5. Be choosy about sources of advice

The constant influx of information we all face daily can make decision-making extra complicated. It’s hard to know whose advice to take, especially if you’re already feeling ill-equipped to make your own choice. Satish recommends identifying ahead of time who you want to involve in decision-making processes so you don’t feel overwhelmed when a big decision comes. For example, if you’re struggling with whether to send your preschooler to daycare during a pandemic, it might not be a good idea to crowd-source on Facebook. Instead, look to the expert you’ve already identified for questions about your child’s health, like your pediatrician. “That way, your source of truth will align with your values and goals,” Satish says.

6. Lower the risk

If you’re excited about the potential of a decision but you’re worried about a factor you can’t control, Satish says you can increase your confidence by lowering the risk. For example, imagine you’ve identified travel as a value, and you created a goal to take your family to Disney World this year — but you’re worried the trip won’t work out, or that it’ll be too risky to fly during a pandemic. In this case, you have a few choices: Buy refundable tickets, drive, or decide to go on a trip later when the pandemic reaches a specific benchmark. Identifying simple ways to lower the risk can increase your confidence — and the odds your decision will work out the way you want.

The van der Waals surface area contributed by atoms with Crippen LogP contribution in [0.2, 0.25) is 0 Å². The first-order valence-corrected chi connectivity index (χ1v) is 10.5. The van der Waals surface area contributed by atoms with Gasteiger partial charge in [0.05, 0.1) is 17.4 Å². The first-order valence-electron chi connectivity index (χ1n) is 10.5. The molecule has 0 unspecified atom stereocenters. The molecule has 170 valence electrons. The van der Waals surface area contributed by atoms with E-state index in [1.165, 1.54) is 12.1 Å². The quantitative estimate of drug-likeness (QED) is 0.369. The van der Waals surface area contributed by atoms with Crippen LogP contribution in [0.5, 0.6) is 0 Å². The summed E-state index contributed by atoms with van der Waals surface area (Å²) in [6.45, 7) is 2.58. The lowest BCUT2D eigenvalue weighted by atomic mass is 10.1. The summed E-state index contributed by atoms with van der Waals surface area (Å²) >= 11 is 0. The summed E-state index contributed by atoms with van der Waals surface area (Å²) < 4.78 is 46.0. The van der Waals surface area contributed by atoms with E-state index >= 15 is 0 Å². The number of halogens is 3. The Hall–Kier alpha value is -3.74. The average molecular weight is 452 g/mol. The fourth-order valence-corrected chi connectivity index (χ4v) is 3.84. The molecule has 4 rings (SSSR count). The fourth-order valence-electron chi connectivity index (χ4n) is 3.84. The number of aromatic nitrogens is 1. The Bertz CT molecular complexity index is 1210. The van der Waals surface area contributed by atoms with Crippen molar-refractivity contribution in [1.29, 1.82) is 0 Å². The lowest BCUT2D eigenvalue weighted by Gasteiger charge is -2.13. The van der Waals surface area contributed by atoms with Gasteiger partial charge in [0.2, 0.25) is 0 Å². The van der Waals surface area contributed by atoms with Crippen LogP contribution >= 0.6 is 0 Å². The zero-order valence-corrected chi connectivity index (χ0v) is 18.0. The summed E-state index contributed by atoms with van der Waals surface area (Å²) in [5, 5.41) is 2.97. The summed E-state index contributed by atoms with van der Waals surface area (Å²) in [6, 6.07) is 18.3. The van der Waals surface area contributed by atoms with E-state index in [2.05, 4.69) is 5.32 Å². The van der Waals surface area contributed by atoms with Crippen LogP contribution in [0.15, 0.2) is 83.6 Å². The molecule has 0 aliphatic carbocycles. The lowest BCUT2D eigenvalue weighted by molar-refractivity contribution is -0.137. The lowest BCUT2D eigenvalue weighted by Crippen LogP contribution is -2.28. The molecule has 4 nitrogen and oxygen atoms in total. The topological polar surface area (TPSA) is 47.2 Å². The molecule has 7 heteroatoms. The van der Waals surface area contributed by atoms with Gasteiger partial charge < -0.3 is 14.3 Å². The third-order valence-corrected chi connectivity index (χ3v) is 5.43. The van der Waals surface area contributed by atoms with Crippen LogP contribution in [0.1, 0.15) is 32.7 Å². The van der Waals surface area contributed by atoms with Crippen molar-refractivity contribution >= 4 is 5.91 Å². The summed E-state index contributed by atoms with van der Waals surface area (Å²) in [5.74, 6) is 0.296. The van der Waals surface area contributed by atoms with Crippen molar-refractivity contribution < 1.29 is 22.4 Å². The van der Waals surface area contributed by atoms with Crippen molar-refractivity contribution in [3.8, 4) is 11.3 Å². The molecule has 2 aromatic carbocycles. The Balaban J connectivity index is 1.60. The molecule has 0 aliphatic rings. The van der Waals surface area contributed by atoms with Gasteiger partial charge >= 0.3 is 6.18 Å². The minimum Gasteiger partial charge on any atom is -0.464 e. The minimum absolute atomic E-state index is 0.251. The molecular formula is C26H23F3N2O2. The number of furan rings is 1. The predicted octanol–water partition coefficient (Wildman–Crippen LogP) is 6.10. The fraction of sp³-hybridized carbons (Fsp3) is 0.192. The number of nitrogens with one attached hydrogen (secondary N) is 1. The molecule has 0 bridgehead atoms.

7. Trust your intuition

Your feelings may not always be reliable sources of truth, but according to Bognar, learning how to trust your gut is an important part of decision making — especially when the decision is high-stakes. But what, exactly, does your gut entail in these scenarios? Your goals and values are a big part of it, and so are your conscience and your sense of safety and danger. Sometimes those gut feelings are emotions, like a sinking feeling, and sometimes they’re more physical, like a tightening stomach or a hot flash. “Trust these instruments, as they’ve developed over thousands of years,” says Bognar. “If you feel weird about something, I’m willing to bet it’s weird.”

8. Don’t be afraid of messing up

Lastly, remember you’re allowed to make mistakes. If you find yourself anxious about a decision, ask yourself, “What is the worst that could happen?” Answer yourself honestly. Then ask, “Then what?” over and over until you run out of answers. Says Bognar: “Most of the time, you will find that the level of worry you’re experiencing is unwarranted, and some of the time, you’ll realize that in fact you were considering a risk that was not worth taking.”